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Grammar - Conjugating - AR Verbs in the Future Tense (Part 1)

In this Spanish Difficult Review quiz you will be introduced to conjugating verbs in the future tense. If you have been taking each series of quizzes, i.e., Spanish Easy Review, Spanish Medium Review and Spanish Difficult Review, you will recall that in the Spanish Easy Review quiz series you learned how to conjugate verbs in the present tense. This refers to actions that are occurring at that very moment.

In the Spanish Medium Review quiz series you learned how to conjugate verbs in the past tense. This refers to actions that have occurred in the past.

As not every action takes place either in the present or in the past, here in the Spanish Difficult Review quiz series you will be learning how to conjugate verbs in the future tense. This refers to actions that will occur at some point in time in the future.

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FUTURE TENSE AND 'AR' VERBS

Spanish actually has several other verb tenses but the main focus in the Spanish Difficult Review quiz series is to learn the future tense. For those looking forward to continuing on with their Spanish education, please be aware that there is more to learn when it comes to verbs. However, right now let’s just focus on the future or future tense. In addition, for this quiz and for the following two quizzes after it, you will be focusing solely on AR verbs.

If you remember, in the present tense, the verb endings for AR verbs are: o, as, a, amos, áis, an. The past tense verb endings are: é, aste, ó, amos, asteis, aron. These ending are added onto the base form of the verb after the AR ending has been dropped off. Now let’s look at the verb endings for the future tense.

The future tense verb endings are: é, ás, á, emos, éis, án. There are a lot of accent marks involved. There is another thing that is very important to remember when it comes to the future tense verbs and that is that you DO NOT drop the AR ending off of the base form of the verb before adding the endings. Rather, the future tense verb endings are added to the base form of the verb. Let’s look at the verb 'hablar' as it would appear in the present, the past and the future tenses.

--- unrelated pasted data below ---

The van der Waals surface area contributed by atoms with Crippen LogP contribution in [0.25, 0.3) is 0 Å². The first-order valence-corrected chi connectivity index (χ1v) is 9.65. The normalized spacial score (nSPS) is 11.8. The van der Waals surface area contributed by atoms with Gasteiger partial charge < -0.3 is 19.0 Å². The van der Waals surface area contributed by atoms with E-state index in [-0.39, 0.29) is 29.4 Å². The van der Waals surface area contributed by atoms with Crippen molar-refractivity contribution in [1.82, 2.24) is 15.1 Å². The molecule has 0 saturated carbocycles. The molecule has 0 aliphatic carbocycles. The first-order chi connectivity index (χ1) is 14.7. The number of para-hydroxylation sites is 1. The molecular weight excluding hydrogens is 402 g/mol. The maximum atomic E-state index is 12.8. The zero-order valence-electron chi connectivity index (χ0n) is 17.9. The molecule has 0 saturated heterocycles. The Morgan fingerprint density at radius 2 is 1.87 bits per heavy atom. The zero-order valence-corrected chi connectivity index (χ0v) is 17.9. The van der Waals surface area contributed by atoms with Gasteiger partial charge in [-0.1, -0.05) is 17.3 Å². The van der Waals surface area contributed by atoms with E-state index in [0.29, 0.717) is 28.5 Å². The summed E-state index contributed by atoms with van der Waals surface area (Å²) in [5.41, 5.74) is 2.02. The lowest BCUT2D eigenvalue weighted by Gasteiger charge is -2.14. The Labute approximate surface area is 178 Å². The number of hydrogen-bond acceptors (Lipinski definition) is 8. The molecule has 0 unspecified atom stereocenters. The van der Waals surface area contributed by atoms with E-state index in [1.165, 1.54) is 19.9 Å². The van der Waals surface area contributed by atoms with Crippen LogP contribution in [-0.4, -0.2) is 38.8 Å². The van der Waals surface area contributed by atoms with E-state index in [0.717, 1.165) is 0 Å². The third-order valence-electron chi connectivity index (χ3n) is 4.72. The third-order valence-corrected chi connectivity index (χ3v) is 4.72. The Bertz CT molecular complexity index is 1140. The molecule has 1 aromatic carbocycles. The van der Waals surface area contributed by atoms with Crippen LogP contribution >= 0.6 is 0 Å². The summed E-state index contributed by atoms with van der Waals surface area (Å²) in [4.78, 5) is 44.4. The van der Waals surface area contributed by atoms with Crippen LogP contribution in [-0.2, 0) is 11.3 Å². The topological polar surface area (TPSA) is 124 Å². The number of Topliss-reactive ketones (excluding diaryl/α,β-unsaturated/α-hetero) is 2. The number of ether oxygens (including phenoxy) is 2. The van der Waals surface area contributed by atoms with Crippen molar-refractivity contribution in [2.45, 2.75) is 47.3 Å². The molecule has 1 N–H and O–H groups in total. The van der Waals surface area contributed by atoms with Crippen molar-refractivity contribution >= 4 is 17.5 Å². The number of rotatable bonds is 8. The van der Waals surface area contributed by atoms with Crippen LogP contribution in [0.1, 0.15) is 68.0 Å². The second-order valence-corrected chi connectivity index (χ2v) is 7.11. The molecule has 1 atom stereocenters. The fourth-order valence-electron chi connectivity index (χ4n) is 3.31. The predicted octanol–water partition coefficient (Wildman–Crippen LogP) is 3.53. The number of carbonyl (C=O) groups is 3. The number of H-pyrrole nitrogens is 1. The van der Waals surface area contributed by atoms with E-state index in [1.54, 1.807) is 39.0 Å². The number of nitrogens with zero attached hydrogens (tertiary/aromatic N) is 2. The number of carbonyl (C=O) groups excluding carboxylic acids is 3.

HABLAR (to speak)

  • Present Tense: (yo) hablo; (tú) hablas; (él/ella/usted/lo) habla; (nosotros/as) hablamos; (vosotros/as) habláis; (ellos/ellas/ustedes/los) hablan
  • Past Tense: (yo) hablé; (tú) hablaste; (él/ella/usted/lo) habló; (nosotros/as) hablamos; (vosotros/as) hablasteis; (ellos/ellas/ustedes/los) hablaron
  • Future Tense: (yo) hablaré; (tú) hablarás; (él/ella/usted/lo) hablará; (nosotros/as) hablaremos; (vosotros/as) hablaréis; (ellos/ellas/ustedes/los) hablarán

In translating the future tense of hablar you have: I will speak, you will speak [singular familiar], he/she/you [singular formal]/it will speak, we will speak, you will speak [plural familiar] and they/you [plural formal] will speak.

Since you have had quite a bit of experience with conjugating many verbs, neither this quiz nor the other quizzes that will follow will lay out how each verb is conjugated in the present tense. Therefore, to complete the quiz, you will need to rely upon all that you have learned with each verb that you have already been given. There will be a few new verbs added in the next few AR verb quizzes but only those verbs will be conjugated for you if they are irregular verbs. Otherwise, the rules apply to their conjugation as well.